A large epidemic of yellow fever occurred in Southwest Ethiopia from 1960 to 1962.40 A Norwegian missionary doctor, responsible for the public health services in Gamo-Gofa Province during the same period, participated in the vaccination campaigns. Since then, there have been repeated outbreaks of yellow fever in the same area. In recent years, these epidemics were also investigated by Arba Minch University, which, through the support of former NLM missionary doctors, had established a molecular entomological laboratory.41 This laboratory was primarily established to do molecular studies of the malaria and leishmania parasites and the disease transmitting mosquitoes. When the yellow fever epidemic occurred, we also used the laboratory for such diagnosis. The laboratory is a part of Arba Minch University’s routine work and is run within a national and sustainable context.

We were well aware of reports of other hemorrhagic fevers that had occurred in Ethiopia. Dengue fevers had been reported by Italian researchers in 1940, and based on serological evidence, researchers from the Naval Medical Research Unit (NAMRU 3) had reported the occurrence of West Nile fever, Zika, Chikungunya, and Marburg-like viruses in Southern and Western Ethiopia.40,42 We clinically suspected Chikungunya infection in patients presenting with high fever, headache, and joint and muscle pain. This group of patients came from Bilate, just north of Lake Abaya, and at the hospital, the diagnosis of these patients was referred to as “Bilate disease.” Over the years, we attempted to obtain permission to take serum samples to the arbovirus reference laboratory in the United Kingdom but were not permitted to export the blood samples by the Ethiopian authorities. In retrospect, we should have established immunological tests earlier at our hospitals in order to confirm such outbreaks.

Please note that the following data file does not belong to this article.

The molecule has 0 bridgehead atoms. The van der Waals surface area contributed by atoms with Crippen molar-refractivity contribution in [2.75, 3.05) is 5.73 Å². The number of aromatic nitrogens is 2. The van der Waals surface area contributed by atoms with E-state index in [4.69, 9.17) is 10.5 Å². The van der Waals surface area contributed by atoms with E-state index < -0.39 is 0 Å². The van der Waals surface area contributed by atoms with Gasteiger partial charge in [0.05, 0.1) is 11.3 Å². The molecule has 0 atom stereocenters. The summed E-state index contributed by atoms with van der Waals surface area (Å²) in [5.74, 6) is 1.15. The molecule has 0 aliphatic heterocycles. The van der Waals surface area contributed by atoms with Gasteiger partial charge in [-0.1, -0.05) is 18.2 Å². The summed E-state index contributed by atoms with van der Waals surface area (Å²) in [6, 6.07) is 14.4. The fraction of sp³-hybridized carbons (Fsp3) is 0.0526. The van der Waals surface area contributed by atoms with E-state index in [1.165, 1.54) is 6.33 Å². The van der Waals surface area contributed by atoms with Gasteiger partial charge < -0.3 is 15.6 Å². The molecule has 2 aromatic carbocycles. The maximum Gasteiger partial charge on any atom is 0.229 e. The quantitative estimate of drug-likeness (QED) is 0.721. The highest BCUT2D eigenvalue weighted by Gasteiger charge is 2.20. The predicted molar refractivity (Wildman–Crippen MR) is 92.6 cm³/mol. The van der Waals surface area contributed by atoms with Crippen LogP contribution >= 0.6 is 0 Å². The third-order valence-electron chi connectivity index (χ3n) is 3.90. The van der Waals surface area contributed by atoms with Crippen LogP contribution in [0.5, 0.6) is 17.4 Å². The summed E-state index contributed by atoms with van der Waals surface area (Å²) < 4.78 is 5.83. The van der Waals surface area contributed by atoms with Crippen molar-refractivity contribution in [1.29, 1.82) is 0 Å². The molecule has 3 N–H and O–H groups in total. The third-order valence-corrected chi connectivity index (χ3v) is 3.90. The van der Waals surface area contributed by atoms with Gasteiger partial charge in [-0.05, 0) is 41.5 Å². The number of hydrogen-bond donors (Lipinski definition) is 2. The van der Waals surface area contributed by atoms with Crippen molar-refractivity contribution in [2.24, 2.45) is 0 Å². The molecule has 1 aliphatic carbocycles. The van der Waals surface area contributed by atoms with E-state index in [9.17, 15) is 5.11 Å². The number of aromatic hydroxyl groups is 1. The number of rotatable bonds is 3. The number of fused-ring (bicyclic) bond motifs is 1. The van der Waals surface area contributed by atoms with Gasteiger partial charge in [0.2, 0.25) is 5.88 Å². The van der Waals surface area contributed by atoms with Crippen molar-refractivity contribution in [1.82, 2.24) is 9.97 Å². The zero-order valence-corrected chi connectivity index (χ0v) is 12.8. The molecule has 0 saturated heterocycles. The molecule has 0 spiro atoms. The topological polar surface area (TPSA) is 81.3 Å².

General Discussion and Conclusions

Over the years, the mission hospitals in Southern Ethiopia have observed multiple epidemics. Some of these events, such as shigella and typhoid fever epidemics, were expected, while at other times, the epidemics occurred in different forms and in unexpected scales. Given the large size of some of the outbreaks, it was often beyond the capacity of the mission hospitals to control these adverse events. The relapsing fever epidemic of 1991–1992 was such an occurrence. In hindsight, we should have invested more in laboratory efforts to diagnose such infectious diseases, especially in patients with unexplained fevers.

Several of the outbreaks we have described in this study have not been previously published. The reasons could be that the topic was too sensitive (e.g., cholera), while at other times, it was because there was limited time at a busy hospital to report and perform more in-depth investigations. The local ministries of health, however, were always informed about local outbreaks, since that was part of the standard routine.